As the nationwide war on discussing the role of racism in American institutions — framed by the right as critical race theory (CRT) — wages on, opponents to the bans should look no further than Pennsylvania for an example of how regulating ideas can become law.
A bill introduced in June by Republican State Rep. Russ Diamond took an extremely broad approach to critical race theory, the latest right-wing manufactured outrage, which makes a boogeyman out of an academic movement exploring the relationship between racism and law throughout American history. If passed, the bill would not only revoke funds from public schools and universities that teach, assign a reading, or invite a speaker to speak on CRT, which Diamond defines as a “racist or sexist concept” — it also creates a path for individuals to sue educational institutions that violate the ban.
The Pennsylvania bill, like legislation in other states, has drawn widespread condemnation — including from conservatives. Some critics pointed out that the bill would be “blatantly unconstitutional.” Others note the hypocrisy that Republicans have spent the last year blaming Democrats for ascribing to “cancel culture,” only to attempt to cancel discussion of race in schools.
That is all correct. American students should learn — and debate — the historical pervasiveness of racism in America. Banning such discussion is blatantly antidemocratic.
But there is a deeper hypocrisy at play in Pennsylvania.
In November 2016, Gov. Tom Wolf, a Democrat, signed into law a bill prohibiting the Commonwealth of Pennsylvania from contracting with businesses that boycott Israel. In signing the bill, Wolf said that Pennsylvania “will not encourage economic punishment in place of peaceful solutions to challenging conflicts.” Wolf added that contracting with entities that boycott Israel would be “antithetical to our country’s position on the world’s stage.”
The ban responded to the call by Palestinian advocates to boycott, divest, and sanction (BDS) Israel as part of a pressure campaign to end the Israeli occupation of Palestine. The effort is modeled after the successful boycott of South Africa that played a critical role in ending apartheid, the core principles of which were crafted in Philadelphia. The organization leading the charge, the BDS movement, has been accused of anti-Semitism. Recent years have seen multiple controversies on campuses around the United States about BDS and speakers who support a boycott. In 2017, for example, a Palestinian Quaker professor from Swarthmore College was uninvited from giving a talk at Friends’ Central School in Wynnewood after he was accused of being a leading voice for BDS.
The ban passed both chambers almost unanimously and Pennsylvania joined about 30 other states with similar bans. Ironically, there doesn’t seem to be anything explicit in state law that would prevent a fervent anti-Semite, such as a white nationalist, from contracting with the state.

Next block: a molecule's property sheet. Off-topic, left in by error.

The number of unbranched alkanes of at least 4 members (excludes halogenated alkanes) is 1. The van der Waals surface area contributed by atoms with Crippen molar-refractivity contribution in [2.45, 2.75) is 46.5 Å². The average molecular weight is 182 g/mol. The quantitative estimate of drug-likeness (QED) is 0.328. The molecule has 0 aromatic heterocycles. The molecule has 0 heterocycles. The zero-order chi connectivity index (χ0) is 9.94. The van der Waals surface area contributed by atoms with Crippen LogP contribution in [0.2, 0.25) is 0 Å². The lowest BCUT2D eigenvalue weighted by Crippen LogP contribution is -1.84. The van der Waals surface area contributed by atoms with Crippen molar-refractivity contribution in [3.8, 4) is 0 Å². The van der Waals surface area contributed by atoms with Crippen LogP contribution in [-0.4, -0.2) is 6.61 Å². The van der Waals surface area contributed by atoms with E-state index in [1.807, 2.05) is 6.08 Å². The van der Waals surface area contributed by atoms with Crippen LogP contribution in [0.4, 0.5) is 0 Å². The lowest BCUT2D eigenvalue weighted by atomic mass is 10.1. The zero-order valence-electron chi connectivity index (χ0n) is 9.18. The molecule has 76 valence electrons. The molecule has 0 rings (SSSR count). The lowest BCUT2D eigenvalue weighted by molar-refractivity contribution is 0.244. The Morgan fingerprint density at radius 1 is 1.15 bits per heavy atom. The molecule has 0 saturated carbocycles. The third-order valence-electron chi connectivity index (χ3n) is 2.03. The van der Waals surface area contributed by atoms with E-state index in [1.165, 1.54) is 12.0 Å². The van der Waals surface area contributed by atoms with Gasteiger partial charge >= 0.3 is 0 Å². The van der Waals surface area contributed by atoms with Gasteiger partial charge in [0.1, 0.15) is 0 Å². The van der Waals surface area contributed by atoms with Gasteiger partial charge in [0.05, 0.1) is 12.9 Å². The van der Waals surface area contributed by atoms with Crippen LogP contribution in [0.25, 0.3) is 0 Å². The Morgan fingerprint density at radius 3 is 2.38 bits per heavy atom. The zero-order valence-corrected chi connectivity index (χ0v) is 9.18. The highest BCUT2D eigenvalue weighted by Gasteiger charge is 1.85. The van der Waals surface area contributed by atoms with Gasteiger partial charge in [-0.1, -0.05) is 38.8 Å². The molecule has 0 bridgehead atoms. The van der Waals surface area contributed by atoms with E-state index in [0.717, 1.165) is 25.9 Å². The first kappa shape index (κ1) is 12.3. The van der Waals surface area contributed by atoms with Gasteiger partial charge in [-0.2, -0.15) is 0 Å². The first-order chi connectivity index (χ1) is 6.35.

To enforce the ban, the bill directs the Department of General Services to require that all new contractors certify that they don’t and won’t engage in such a boycott. A department spokesperson told me in an email that he is unaware of any contract that was refused or terminated because of the BDS clause — showing that, like the CRT bill, the ban is more about posturing than leading to actual behavior change.
Just as the CRT bill raises constitutional questions, so does the BDS ban.
Earlier this year, a federal judge struck down a similar prohibition in Georgia. Georgia State University invited a speaker who supports BDS to a conference on an unrelated matter. The speaker refused to certify otherwise in order to receive an honorarium. A federal judge found that by requiring such certification, Georgia has been “requiring a person to espouse certain political beliefs or to engage in certain political associations” — and that’s unconstitutional.
The ruling in Georgia was specific to the state’s bill. But this isn’t the first time federal courts affirmed the right to boycott. In 1988, in a case about a ban on a Black-led boycott of white merchants in Claiborne County, Miss., the U.S. Supreme Court held that states have no “right to prohibit peaceful political activity such as that found in the boycott in this case.” The court added that a boycott is a peaceful alternative to “riot or revolution” — contradicting Gov. Wolf’s statement in signing Pennsylvania’s boycott bill.
As an Israeli Jew who is deeply disturbed by my home country’s treatment of Palestinians, I personally struggle with boycotting Israel. My daughter has grandparents and cousins in Israel. I can’t bring myself to declare that she will never see them — something that is forced on many Palestinian children living outside of the West Bank and Gaza. But like other Israelis, I fully support the right of other people to boycott. In fact, I welcome any nonviolent international assistance to push Israel to end an injustice.
But you don’t need to agree with the boycott at all to see the problem with the BDS ban — or with prohibition on honest discussion of racism in the classroom.
Just as it’s the right of a teacher to explore racism’s role in American society, it’s the right of any business owner to engage in peaceful protest — including if the reason is to advocate for Palestinian rights. Unlike the proposed CRT ban, the BDS ban passed in bipartisan fashion and with little condemnation. Those who are rightly horrified by the current effort to ban ideas should also call for the repeal of the BDS ban.